Source: EDITORIAL COMMENT: Price controls, by whatever name‚ don’t work | The Financial Gazette November 9, 2017
WHILE the nation was preoccupied with Monday’s high political drama, Industry Minister Mike Bimha made an announcement with probably farther-reaching implications than the latest sacking of a vice president by President Robert Mugabe.
Government has placed 16 basic products, mostly foodstuffs, on a “pricing and availability monitoring list”.
The surprise, if there is any, is not that government has done this.
The surprise is that anyone would believe this to have a different outcome from the last time such ham-fisted interventions triggered economic chaos.
Since the September price surge, government has telegraphed its intentions to approach this economic reality through the best way it knows how — controls.
We, once again, found ourselves on this path the moment government set up an “inter-ministerial committee to probe the reasons behind price increases.”
In 2007, it was a “price monitoring and stabilisation taskforce” that wreaked havoc and triggered widespread shortages as it enforced controls.
Government’s latest taskforce on factors behind ongoing price increases need not look further than its voracious self.
Five years ago, local banks held an average US$300 million per month in foreign currency bank notes, the equivalent of 10 percent of total deposits . Government securities were around $200 million.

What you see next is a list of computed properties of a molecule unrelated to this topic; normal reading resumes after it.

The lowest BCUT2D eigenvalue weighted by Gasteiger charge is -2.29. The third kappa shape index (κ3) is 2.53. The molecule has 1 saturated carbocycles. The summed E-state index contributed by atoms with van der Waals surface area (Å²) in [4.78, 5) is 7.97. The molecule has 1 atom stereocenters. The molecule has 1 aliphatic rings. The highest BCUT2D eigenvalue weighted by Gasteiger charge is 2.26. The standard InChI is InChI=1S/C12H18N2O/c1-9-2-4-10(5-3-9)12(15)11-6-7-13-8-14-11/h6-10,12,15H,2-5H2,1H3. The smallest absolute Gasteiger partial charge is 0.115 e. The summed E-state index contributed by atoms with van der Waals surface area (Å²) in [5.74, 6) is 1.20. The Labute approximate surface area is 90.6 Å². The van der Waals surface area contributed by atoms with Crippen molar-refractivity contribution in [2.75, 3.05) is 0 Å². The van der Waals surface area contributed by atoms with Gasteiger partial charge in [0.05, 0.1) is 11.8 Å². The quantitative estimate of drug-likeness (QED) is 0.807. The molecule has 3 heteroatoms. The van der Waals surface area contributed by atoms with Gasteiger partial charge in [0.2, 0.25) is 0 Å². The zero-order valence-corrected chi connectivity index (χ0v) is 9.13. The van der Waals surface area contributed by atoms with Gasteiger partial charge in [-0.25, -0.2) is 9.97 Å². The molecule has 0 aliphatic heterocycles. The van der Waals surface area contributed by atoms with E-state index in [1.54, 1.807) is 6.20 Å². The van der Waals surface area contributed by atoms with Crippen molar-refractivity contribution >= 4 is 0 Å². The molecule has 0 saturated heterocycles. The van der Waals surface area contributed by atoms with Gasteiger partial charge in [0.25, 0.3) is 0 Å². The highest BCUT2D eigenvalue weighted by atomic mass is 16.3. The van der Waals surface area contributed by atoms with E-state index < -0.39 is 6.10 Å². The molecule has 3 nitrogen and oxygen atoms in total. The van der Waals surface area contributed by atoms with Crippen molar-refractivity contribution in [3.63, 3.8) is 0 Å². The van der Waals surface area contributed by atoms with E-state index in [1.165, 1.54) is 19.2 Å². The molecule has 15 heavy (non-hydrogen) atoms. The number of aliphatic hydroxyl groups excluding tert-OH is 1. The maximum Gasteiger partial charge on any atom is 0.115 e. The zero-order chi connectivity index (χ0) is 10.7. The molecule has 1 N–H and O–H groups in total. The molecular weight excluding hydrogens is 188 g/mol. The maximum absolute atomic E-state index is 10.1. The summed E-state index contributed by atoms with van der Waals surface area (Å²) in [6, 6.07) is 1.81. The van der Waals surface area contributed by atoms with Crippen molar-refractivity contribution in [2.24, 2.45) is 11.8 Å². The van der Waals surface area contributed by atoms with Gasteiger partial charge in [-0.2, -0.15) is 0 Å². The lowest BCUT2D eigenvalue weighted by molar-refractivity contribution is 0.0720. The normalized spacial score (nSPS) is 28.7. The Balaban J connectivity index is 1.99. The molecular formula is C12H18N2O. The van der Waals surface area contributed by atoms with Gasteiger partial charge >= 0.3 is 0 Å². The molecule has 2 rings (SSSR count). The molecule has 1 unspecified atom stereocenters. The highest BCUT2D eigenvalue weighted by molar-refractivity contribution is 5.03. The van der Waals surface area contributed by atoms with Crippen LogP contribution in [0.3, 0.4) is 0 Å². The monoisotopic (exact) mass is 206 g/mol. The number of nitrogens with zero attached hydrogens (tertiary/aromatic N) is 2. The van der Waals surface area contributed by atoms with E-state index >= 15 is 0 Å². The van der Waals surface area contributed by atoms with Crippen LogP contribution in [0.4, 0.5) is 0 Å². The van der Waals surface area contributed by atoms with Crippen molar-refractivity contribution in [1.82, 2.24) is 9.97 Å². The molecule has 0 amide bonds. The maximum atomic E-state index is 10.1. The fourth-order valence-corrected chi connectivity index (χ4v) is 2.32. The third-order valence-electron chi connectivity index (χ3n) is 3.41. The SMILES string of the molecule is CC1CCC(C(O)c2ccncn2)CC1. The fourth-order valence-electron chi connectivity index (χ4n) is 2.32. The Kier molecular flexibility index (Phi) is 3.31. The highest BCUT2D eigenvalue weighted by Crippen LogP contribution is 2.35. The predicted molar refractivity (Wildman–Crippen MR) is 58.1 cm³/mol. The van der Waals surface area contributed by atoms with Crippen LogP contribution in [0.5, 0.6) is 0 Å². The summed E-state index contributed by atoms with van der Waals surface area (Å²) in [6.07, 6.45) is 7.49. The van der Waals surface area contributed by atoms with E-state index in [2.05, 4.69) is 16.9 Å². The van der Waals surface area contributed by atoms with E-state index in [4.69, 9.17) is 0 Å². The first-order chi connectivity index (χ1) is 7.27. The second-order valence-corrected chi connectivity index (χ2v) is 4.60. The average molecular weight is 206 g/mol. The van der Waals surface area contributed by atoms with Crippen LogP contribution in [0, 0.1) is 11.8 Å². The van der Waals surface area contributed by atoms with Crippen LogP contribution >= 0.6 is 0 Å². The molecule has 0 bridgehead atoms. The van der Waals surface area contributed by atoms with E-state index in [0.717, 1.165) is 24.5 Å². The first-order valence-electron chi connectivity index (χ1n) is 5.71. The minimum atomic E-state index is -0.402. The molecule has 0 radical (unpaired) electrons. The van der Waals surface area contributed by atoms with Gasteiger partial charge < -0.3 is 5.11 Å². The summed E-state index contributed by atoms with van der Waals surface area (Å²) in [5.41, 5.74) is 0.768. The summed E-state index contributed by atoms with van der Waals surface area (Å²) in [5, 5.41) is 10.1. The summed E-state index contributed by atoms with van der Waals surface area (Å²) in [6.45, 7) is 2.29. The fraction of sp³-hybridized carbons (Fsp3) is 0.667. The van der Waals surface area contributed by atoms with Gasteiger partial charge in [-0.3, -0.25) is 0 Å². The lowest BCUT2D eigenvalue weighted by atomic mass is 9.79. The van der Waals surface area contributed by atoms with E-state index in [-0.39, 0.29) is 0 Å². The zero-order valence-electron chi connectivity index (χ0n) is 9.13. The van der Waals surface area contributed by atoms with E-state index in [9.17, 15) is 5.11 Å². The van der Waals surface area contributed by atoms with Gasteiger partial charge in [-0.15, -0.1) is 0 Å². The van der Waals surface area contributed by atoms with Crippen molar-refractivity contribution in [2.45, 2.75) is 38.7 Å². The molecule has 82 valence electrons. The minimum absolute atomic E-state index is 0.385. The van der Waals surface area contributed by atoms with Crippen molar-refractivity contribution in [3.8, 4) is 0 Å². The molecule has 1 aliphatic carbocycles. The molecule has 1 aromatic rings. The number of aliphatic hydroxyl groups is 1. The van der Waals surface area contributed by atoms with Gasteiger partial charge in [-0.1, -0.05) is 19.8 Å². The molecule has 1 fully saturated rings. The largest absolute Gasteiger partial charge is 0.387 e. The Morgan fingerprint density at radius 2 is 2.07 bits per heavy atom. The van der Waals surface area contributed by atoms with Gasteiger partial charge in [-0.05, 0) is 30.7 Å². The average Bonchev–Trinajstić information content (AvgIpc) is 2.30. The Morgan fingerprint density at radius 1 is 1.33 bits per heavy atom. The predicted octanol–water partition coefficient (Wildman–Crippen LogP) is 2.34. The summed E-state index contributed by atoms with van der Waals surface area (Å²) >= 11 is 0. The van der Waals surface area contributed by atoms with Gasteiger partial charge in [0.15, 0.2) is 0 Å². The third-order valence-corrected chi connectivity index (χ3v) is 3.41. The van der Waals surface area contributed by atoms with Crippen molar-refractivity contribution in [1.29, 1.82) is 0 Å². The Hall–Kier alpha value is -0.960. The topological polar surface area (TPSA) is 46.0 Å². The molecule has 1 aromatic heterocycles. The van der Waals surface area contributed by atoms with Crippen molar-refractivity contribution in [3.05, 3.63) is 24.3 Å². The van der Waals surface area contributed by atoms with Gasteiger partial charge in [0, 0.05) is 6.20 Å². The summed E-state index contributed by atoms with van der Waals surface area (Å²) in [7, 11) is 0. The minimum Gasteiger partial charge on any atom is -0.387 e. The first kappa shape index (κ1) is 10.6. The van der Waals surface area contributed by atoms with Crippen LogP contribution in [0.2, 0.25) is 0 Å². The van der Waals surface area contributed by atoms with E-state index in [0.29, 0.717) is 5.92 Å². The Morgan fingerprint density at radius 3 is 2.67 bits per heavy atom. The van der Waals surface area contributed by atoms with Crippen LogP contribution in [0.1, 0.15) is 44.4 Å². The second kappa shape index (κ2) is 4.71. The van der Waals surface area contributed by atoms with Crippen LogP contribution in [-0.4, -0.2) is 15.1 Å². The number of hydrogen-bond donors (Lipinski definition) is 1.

The latest available central bank data shows that physical foreign currency holdings reached a low of just over $40 million last August, less than 0,6 percent of total deposits and a far cry from the internationally accepted 10-15 percent range. Startlingly, government securities that banks hold have vaulted above $2 billion, ten times the level in August 2012.
It is this surge in government’s consumptive borrowing that has spawned inflation by throttling the productive sector and exacerbating import pressure.
Although Bimha couched his Monday price monitoring announcement in innocuous sounding terms describing it as “an effort to safeguard consumer rights” Zimbabweans know better than most, how sensitive the market is to official interventions on pricing.
Government seems to think that the centralised forex allocation on a priority list determined by bureaucrats guarantees an efficient market.
It does not.
In any case, producers of major basic products such as edible oils are only getting up to 40 percent of their forex requirements through the formal system.
The rest is being sourced from the informal market where the local currency, such as it is, is significantly discounted to the United States dollar.
These are the realities which government needs to confront.
Any attempt to interfere with the workings of the market, under whatever guise, will not work.